Last year, he got a statue in his image. But this year, former D.C. “Mayor for Life” Marion S. Barry could get a whole building named after him. On Tuesday, all 13 members of the D.C. Council proposed a new bill to rename the District government building at 441 4th St. NW, which is commonly called One Judiciary Square as of today, the “Marion S. Barry Building.”
It is a hulking, 875,000-square-foot office building above the Judiciary Square Metro stop that currently houses the D.C. attorney general’s office, the D.C. zoning office, and various other government agencies. It also serves as a popular polling place during local elections.
At the Council’s committee of the whole meeting on Jan. 22, Chairman Phil Mendelson said Barry’s widow, Cora Masters Barry, had asked that the legislature consider the name-change. He noted that the recently erected statue of Barry outside the Wilson Building—where the councilmembers’ and mayor’s offices are located—is the only statue of an African American on Pennsylvania Avenue. “It’s not enough,” Mendelson said, comparing how renaming One Judiciary Square after Barry would mirror how the D.C. government has designated other buildings it owns, like the Wilson Building and the Reeves Center, after local luminaries.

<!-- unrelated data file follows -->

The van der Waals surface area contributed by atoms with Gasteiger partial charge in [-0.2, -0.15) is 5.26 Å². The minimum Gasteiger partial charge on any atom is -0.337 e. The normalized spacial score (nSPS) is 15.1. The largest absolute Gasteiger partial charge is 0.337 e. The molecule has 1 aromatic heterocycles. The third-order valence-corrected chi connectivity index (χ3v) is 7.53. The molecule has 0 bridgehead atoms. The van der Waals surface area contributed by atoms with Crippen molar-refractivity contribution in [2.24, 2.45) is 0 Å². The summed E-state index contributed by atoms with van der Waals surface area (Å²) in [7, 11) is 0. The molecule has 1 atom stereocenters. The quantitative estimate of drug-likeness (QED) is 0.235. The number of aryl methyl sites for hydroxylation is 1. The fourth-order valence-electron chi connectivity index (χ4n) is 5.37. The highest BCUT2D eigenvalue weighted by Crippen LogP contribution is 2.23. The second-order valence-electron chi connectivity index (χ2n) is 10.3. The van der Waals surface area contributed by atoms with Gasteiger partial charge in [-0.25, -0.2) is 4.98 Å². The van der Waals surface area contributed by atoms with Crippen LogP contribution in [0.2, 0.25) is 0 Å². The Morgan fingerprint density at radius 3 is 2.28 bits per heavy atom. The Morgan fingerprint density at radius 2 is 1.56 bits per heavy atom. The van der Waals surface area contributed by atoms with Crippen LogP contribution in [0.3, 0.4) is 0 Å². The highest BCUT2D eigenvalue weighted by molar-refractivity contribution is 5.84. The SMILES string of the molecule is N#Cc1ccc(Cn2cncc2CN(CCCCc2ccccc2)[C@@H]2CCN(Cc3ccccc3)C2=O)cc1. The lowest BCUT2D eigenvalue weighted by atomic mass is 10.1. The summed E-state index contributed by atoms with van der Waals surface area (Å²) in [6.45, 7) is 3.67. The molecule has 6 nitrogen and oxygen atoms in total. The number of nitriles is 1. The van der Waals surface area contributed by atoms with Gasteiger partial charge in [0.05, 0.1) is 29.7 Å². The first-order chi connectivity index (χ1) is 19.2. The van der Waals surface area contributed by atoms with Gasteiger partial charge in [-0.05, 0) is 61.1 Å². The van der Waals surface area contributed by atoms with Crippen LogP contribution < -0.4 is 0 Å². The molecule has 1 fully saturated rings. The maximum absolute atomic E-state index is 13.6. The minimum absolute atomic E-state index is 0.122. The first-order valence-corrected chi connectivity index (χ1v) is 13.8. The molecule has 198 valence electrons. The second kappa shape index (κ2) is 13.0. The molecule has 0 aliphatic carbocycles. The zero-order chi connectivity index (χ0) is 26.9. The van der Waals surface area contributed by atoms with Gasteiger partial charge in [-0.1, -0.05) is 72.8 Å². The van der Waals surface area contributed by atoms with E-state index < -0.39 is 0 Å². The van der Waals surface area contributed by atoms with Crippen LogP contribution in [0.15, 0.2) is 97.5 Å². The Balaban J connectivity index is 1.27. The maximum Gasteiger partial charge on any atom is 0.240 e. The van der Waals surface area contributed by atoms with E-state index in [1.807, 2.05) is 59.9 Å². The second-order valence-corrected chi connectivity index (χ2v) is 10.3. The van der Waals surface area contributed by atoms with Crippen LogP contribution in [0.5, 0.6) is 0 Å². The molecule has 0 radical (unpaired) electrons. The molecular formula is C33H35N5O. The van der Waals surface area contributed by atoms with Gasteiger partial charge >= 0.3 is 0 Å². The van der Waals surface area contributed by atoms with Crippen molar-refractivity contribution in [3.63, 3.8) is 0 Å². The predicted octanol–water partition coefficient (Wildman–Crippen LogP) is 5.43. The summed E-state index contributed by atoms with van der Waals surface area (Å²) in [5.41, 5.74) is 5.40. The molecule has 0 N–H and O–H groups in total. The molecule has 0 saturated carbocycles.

Barry, who died in 2014 and has a complicated legacy, remains beloved in many District neighborhoods, particularly those in Ward 8, a municipal subdivision located east of the Anacostia River that Barry called home for decades and represented as a councilmember.
The next step for the bill is for the Council’s committee of the whole to schedule and hold a public hearing on it. The building would not be the only thing in the city named after Barry: The District’s long-running Summer Youth Employment Program is named in his memory.
- Statue honoring former Mayor Marion Barry revealed in D.C. [Curbed DC]
- Mayor-for-Life [Washington City Paper]
- She loved Marion Barry, she married him — but don’t call Cora Masters Barry a widow [Washington Post]
- Marion Barry dies at 78; 4-term D.C. mayor was the most powerful local politician of his generation [Washington Post]